The Mount Diablo Unified School District board in the Bay Area of California has made a costly decision to do away with Concord High School’s long-standing “Minutemen” mascot. Some members of the school district were concerned about the mascot “showcasing a firearm” while others wanted a mascot that is gender inclusive.
Concord, a town located approximately 30 miles outside San Francisco, was named after an eponymous town in Massachusetts, which is also the site of the famous Battles of Lexington and Concord during the America Revolutionary War. The high school’s longtime mascot, Minutemen, was named after those who fought against the British.
Now, Concord High School is scrapping its mascot in favor of the Bears, after a 4-1 vote on Wednesday by the school district’s board, according to a report by Fox News.
The mascot change is an expensive one, estimated to cost about $200,000, according to NBC Bay Area, which added that talks about changing the mascot began last year, after the school district decided to “replace its human mascots with non-human mascots.”
The district reportedly “expressed concerns” about the mascot “showcasing a firearm,” while others in the district wanted a name that was gender inclusive.
The Republican Party chairman of Contra Costa County, Matt Shupe, reacted to the cost of changing the school’s mascot, calling it a “dramatic waste of money that has hundreds of better uses.”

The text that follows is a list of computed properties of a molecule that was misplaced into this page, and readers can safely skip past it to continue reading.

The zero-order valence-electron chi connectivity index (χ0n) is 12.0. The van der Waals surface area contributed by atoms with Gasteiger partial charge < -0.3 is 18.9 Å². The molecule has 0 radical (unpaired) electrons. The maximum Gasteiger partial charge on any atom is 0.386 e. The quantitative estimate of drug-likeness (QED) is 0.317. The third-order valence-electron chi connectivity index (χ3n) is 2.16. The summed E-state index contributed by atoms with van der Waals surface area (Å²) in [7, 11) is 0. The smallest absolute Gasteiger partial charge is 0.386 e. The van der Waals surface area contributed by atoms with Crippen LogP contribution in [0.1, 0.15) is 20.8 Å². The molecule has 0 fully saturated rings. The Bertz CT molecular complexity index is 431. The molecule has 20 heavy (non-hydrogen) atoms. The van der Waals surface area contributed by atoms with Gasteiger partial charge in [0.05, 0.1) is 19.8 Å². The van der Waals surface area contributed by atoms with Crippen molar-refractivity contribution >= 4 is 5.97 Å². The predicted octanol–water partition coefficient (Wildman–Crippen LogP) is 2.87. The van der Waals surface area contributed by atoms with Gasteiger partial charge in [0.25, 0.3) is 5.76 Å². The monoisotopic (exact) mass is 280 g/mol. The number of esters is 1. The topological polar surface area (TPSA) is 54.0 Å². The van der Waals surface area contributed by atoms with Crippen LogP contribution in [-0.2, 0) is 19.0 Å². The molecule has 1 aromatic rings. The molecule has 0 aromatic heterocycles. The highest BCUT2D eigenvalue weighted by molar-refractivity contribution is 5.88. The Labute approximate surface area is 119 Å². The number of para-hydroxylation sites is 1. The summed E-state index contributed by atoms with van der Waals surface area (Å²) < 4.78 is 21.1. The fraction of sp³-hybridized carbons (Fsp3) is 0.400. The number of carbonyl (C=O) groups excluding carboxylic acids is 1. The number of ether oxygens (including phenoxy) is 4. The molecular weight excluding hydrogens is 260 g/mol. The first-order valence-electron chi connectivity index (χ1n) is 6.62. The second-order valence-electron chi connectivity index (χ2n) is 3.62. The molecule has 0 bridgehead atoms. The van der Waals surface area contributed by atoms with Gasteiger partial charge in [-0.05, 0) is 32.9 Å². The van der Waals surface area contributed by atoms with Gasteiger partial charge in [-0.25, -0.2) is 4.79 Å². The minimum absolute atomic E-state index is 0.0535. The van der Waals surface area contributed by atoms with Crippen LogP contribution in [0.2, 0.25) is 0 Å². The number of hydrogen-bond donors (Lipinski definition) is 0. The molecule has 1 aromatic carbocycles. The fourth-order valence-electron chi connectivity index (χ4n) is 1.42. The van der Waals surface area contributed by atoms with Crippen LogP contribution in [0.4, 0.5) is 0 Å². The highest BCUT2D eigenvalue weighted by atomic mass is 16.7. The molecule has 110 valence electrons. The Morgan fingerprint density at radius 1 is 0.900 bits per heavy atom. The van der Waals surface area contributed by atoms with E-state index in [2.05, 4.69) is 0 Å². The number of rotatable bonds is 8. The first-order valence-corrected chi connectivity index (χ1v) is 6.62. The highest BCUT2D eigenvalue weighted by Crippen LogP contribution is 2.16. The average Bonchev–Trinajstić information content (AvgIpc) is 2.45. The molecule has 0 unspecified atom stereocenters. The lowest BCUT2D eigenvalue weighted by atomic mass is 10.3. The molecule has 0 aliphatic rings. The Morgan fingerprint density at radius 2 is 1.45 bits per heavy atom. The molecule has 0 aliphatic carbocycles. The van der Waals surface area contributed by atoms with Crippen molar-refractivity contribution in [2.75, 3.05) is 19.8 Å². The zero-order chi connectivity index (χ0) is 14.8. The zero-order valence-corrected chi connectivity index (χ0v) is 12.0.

“If this school district were a business or non-profit you could sue them for defrauding the taxpayers for misuse of funds, violating donor intent,” Shupe told Fox News.
“When people are asked and they support more funding for our education system, it’s with the intent of increasing the quality of the education provided, not deface our history and culture,” he added. “The voters need to hold these extremist cultural activists parading as school board members accountable in November 2024.”
Meanwhile, Linda Mayo, a member of the Mount Diable Unified School board, defended the decision to strip the high school of its long-standing mascot, saying “If changing a mascot will make students feel welcomed, embraced and empowered them to participate more at the school, then I will support this.”
In an even more bizarre thought process, Adam Clark, the superintendent of Mount Diablo Unified School District, told the outlet that the mascot change was “in response to the mass shootings and killings of students on school campuses,” and that the “male minutemen soldier holding a rifle was not a symbol many of our students and staff felt created a welcoming environment.”